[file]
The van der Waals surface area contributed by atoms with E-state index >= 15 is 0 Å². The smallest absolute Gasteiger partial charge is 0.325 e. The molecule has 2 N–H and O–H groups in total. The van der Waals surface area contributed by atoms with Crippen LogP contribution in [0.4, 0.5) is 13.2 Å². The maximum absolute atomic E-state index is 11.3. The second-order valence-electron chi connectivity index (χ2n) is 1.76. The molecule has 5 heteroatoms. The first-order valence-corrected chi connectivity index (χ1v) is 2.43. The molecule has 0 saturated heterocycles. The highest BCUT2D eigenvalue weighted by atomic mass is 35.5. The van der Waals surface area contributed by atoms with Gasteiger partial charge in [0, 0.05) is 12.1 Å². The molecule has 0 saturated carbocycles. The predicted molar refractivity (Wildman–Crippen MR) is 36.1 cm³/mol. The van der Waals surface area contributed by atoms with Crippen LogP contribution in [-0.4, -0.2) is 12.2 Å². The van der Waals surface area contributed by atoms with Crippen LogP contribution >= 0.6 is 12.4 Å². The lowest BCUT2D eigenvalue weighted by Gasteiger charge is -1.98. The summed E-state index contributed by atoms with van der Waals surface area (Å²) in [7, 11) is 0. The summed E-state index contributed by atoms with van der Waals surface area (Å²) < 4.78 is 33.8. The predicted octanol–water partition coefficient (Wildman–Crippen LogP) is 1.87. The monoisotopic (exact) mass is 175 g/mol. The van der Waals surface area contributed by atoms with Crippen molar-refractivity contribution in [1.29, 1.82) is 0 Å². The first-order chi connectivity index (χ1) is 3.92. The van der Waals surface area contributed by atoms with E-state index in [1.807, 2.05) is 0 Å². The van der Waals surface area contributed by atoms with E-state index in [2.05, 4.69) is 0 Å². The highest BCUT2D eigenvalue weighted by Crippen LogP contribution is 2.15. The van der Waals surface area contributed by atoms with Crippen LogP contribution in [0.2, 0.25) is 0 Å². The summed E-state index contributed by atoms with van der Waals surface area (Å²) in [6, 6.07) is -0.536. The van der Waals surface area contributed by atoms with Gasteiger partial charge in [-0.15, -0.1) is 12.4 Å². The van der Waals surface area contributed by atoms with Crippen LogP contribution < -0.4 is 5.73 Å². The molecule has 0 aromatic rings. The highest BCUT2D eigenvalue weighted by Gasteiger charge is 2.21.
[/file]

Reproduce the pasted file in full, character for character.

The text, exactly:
The van der Waals surface area contributed by atoms with E-state index >= 15 is 0 Å². The smallest absolute Gasteiger partial charge is 0.325 e. The molecule has 2 N–H and O–H groups in total. The van der Waals surface area contributed by atoms with Crippen LogP contribution in [0.4, 0.5) is 13.2 Å². The maximum absolute atomic E-state index is 11.3. The second-order valence-electron chi connectivity index (χ2n) is 1.76. The molecule has 5 heteroatoms. The first-order valence-corrected chi connectivity index (χ1v) is 2.43. The molecule has 0 saturated heterocycles. The highest BCUT2D eigenvalue weighted by atomic mass is 35.5. The van der Waals surface area contributed by atoms with Gasteiger partial charge in [0, 0.05) is 12.1 Å². The molecule has 0 saturated carbocycles. The predicted molar refractivity (Wildman–Crippen MR) is 36.1 cm³/mol. The van der Waals surface area contributed by atoms with Crippen LogP contribution in [-0.4, -0.2) is 12.2 Å². The van der Waals surface area contributed by atoms with Crippen LogP contribution >= 0.6 is 12.4 Å². The lowest BCUT2D eigenvalue weighted by Gasteiger charge is -1.98. The summed E-state index contributed by atoms with van der Waals surface area (Å²) in [7, 11) is 0. The summed E-state index contributed by atoms with van der Waals surface area (Å²) < 4.78 is 33.8. The predicted octanol–water partition coefficient (Wildman–Crippen LogP) is 1.87. The monoisotopic (exact) mass is 175 g/mol. The van der Waals surface area contributed by atoms with Crippen molar-refractivity contribution in [1.29, 1.82) is 0 Å². The first-order chi connectivity index (χ1) is 3.92. The van der Waals surface area contributed by atoms with E-state index in [1.807, 2.05) is 0 Å². The van der Waals surface area contributed by atoms with E-state index in [2.05, 4.69) is 0 Å². The highest BCUT2D eigenvalue weighted by Crippen LogP contribution is 2.15. The van der Waals surface area contributed by atoms with Crippen LogP contribution in [0.2, 0.25) is 0 Å². The summed E-state index contributed by atoms with van der Waals surface area (Å²) in [6, 6.07) is -0.536. The van der Waals surface area contributed by atoms with Gasteiger partial charge in [-0.15, -0.1) is 12.4 Å². The van der Waals surface area contributed by atoms with Crippen LogP contribution < -0.4 is 5.73 Å². The molecule has 0 aromatic rings. The highest BCUT2D eigenvalue weighted by Gasteiger charge is 2.21.